City of Djinns: A Year in Delhi

This magic-tinged history (350 pages) was published in March of 2003 by Penguin Books. The book takes you to Delhi. David read City of Djinns and loved it; it wouldn't be on our site if he didn't recommend it.

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City of Djinns

A Year in Delhi

William Dalrymple

William Dalrymple is a Scotsman who fell hard for India in the 1980s, and he’s been writing about his adopted home ever since.

He was just 17 years old when he visited Delhi for the first time. This story about the djinns is the opening for this extraordinary book about this mystical, ancient city: ‘It was in the citadel of Feroz Shah Kotla that I met my first Sufi,’ he writes. ‘Pir Sadr-ud-Din had weasel eyes and a beard as tangled as a myna’s nest. The mystic sat me down on a carpet, offered me tea, and told me about the djinns… The djinns were spirits, invisible to the naked eye; to see them, you had to fast and pray. For forty-one days, Sadr-ud-Din had sat without eating, half-naked in the foothills of the Himalayas; later, he had spent forty-one days up to his neck in the River Jumna. One night, asleep in a graveyard, he was visited by the King of the Djinns.’

Dalrymple has a shelf full of awards. He’s written and hosted documentaries about India for the BBC and lectured at Brown. His books — among them The Anarchy, about the East India Company, White Mughals: Love and Betrayal in 18th Century India, about a love affiar between a British East India Company official and a Hyperbadi noblewoman (scandalous!) — are universally lauded.

City of Djinns is one of his early works and weaves together multiple genres. It’s a coming-of-age story. A tale of his first year in India with his wife. An expat story. A fish-out-of-water yarn. A travelogue — he explores his new city and points out the landmarks — and a history. It’s also a bit of a cold case mystery: ‘What happened to Delhi?’ There are clear signs everywhere of a once-affluent city that’s now obviously having hard times.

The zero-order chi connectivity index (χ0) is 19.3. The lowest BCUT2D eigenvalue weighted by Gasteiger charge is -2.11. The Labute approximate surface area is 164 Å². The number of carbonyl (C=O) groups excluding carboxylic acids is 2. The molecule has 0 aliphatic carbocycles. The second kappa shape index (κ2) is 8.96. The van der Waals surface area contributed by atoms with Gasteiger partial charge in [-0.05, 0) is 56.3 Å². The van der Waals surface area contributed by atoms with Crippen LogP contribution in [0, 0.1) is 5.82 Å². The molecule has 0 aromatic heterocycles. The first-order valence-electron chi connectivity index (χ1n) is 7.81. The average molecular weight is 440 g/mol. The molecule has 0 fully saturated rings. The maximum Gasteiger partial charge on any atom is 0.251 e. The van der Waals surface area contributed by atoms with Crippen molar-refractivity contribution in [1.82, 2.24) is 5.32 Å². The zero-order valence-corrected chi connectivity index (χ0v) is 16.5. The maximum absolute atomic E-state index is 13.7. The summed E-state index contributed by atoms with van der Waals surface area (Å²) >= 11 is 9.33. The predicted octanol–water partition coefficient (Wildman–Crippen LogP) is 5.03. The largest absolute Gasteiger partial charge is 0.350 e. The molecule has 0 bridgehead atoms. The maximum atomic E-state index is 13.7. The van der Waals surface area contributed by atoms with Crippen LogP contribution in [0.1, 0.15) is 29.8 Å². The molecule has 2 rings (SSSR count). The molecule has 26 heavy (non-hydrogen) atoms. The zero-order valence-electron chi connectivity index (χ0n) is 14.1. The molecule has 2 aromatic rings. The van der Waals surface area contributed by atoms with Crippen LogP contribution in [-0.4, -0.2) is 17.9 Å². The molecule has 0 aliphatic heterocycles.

Dalrymple introduces us to emperors and eunuchs and his very particular landlady. It’s transportive, like walking the streets of Delhi with him, taking in the magic and chaos, smelling the food from the street vendors, hearing the clamor.

All his disparate threads tie together into a rich exploration, a kind of scrapbook of fables and fiction. The writing is legit; Dalrymple is very good with a story, whether piecing together ancient history or talking about someone he just met. There are unforgettable characters in its pages and surprisingly emotional passages. You will never forget the story about the woman who lived under a tree.

This rich, absorbing book is a portrait of a city that Dalrymple loves. He’s done his level best to make you fall in love with it, too.

Some said there were seven dead cities of Delhi, and that the current one was the eighth; others counted fifteen or twenty-one. All agreed that the crumbling ruins of these towns were without number. — William Dalrymple

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